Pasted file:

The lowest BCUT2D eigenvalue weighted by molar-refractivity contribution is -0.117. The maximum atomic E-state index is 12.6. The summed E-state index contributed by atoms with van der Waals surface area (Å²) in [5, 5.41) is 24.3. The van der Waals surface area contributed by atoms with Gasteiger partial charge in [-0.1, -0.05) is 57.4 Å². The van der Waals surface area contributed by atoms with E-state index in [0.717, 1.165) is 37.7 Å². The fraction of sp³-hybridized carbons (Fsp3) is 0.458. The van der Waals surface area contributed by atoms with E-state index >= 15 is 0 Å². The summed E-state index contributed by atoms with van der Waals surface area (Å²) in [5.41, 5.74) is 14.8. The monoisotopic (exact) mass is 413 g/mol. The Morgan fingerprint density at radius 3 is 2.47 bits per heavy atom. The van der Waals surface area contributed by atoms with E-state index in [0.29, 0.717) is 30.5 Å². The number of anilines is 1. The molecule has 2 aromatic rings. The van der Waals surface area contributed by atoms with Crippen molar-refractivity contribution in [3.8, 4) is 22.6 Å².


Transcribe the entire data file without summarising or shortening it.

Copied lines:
The lowest BCUT2D eigenvalue weighted by molar-refractivity contribution is -0.117. The maximum atomic E-state index is 12.6. The summed E-state index contributed by atoms with van der Waals surface area (Å²) in [5, 5.41) is 24.3. The van der Waals surface area contributed by atoms with Gasteiger partial charge in [-0.1, -0.05) is 57.4 Å². The van der Waals surface area contributed by atoms with E-state index in [0.717, 1.165) is 37.7 Å². The fraction of sp³-hybridized carbons (Fsp3) is 0.458. The van der Waals surface area contributed by atoms with E-state index >= 15 is 0 Å². The summed E-state index contributed by atoms with van der Waals surface area (Å²) in [5.41, 5.74) is 14.8. The monoisotopic (exact) mass is 413 g/mol. The Morgan fingerprint density at radius 3 is 2.47 bits per heavy atom. The van der Waals surface area contributed by atoms with E-state index in [0.29, 0.717) is 30.5 Å². The number of anilines is 1. The molecule has 2 aromatic rings. The van der Waals surface area contributed by atoms with Crippen molar-refractivity contribution in [3.8, 4) is 22.6 Å².